There's not going to be an easy way for Britain to extract itself from the Brexit mess, according to a Kiwi international relations expert.
Prime Minister Theresa May has resigned after three failed attempts, and her likely successor Boris Johnson appears happy to let the UK crash out of Europe without a deal in October, despite the trade chaos that would bring.
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University of Otago international relations expert Professor Robert Patman says most Brits don't want Brexit at all.
"All the polls indicate that the British public's feeling has moved decisively against it," he told Newshub.
"It's going to take some courage and some leadership - two qualities which have been sadly lacking in British politics for some time."
Virtually every single poll taken on the matter in the past year has shown stronger support for remaining in the EU than leaving.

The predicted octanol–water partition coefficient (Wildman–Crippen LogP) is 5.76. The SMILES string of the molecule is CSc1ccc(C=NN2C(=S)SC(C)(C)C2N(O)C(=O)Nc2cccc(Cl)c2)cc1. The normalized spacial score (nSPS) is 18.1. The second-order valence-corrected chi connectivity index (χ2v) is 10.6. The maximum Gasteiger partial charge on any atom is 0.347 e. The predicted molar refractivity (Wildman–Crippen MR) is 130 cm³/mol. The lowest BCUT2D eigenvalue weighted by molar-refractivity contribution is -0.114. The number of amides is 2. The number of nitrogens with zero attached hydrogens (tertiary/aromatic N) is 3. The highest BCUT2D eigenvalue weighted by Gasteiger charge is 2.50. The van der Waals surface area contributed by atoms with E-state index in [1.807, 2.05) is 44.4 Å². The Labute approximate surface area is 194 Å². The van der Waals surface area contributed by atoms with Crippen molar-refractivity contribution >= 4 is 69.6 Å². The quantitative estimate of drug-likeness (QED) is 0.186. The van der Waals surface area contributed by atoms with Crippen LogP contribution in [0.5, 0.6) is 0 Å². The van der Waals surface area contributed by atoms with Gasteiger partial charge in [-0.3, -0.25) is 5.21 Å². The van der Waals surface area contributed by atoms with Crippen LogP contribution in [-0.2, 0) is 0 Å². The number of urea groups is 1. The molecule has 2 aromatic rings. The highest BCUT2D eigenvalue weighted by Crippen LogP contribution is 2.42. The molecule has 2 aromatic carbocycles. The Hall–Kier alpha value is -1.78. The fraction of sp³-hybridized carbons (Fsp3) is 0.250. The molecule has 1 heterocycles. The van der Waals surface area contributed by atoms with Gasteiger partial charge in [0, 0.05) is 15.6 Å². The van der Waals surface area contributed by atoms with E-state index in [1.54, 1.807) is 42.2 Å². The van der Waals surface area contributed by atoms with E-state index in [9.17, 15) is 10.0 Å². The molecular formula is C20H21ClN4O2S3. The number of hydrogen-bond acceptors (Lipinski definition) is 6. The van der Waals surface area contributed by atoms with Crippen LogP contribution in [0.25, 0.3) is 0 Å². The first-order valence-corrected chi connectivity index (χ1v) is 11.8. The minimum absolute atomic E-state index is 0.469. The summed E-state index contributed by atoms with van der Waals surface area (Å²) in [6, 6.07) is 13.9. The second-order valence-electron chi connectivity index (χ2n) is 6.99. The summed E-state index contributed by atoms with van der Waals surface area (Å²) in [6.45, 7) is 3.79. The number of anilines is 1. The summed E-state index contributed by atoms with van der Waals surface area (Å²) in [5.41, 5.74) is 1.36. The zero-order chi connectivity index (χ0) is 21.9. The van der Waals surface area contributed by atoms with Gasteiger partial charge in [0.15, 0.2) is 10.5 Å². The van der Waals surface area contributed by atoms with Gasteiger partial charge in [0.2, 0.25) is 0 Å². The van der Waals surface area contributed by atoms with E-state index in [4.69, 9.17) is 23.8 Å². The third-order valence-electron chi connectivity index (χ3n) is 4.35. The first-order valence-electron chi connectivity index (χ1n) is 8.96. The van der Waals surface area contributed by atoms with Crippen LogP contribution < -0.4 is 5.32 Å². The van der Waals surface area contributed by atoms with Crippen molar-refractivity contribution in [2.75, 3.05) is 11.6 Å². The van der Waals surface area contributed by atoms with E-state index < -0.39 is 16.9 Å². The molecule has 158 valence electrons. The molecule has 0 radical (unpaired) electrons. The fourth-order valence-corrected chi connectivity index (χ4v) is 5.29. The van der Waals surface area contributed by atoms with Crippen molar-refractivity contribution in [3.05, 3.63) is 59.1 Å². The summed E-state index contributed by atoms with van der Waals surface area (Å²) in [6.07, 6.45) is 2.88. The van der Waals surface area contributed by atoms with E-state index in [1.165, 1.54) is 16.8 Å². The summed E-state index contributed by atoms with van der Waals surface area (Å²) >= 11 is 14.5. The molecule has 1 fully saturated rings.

Dr Patman says there's no painless solution, but there is one obvious way out.
"I think the way out of this crisis is for the Labour Party to decisively come out against Brexit. So far, [leader Jeremy] Corbyn has been sitting on the fence."
Corbyn has called for a snap election.
"The Conservative Party has utterly failed the country over Brexit and is unable to improve people's lives or deal with their most pressing needs. Parliament is deadlocked and the Conservatives offer no solutions to the other major challenges facing our country," he said.
"Whoever becomes the new Conservative leader must let the people decide our country's future, through an immediate general election."
Dr Patman says the EU might force the UK's hand by kicking it out.
"There's no realistic option, but the way that Britain could leave is it could be pushed out by the EU or it could just leave without any agreement. That doesn't look possible, because parliament would not support that."
Either way, he says Brexit will impact New Zealand's trade relationship with the UK, despite Prime Minister Jacinda Ardern securing a post-Brexit agreement with the UK in January.
New Zealand is presently negotiating a free-trade deal with the EU.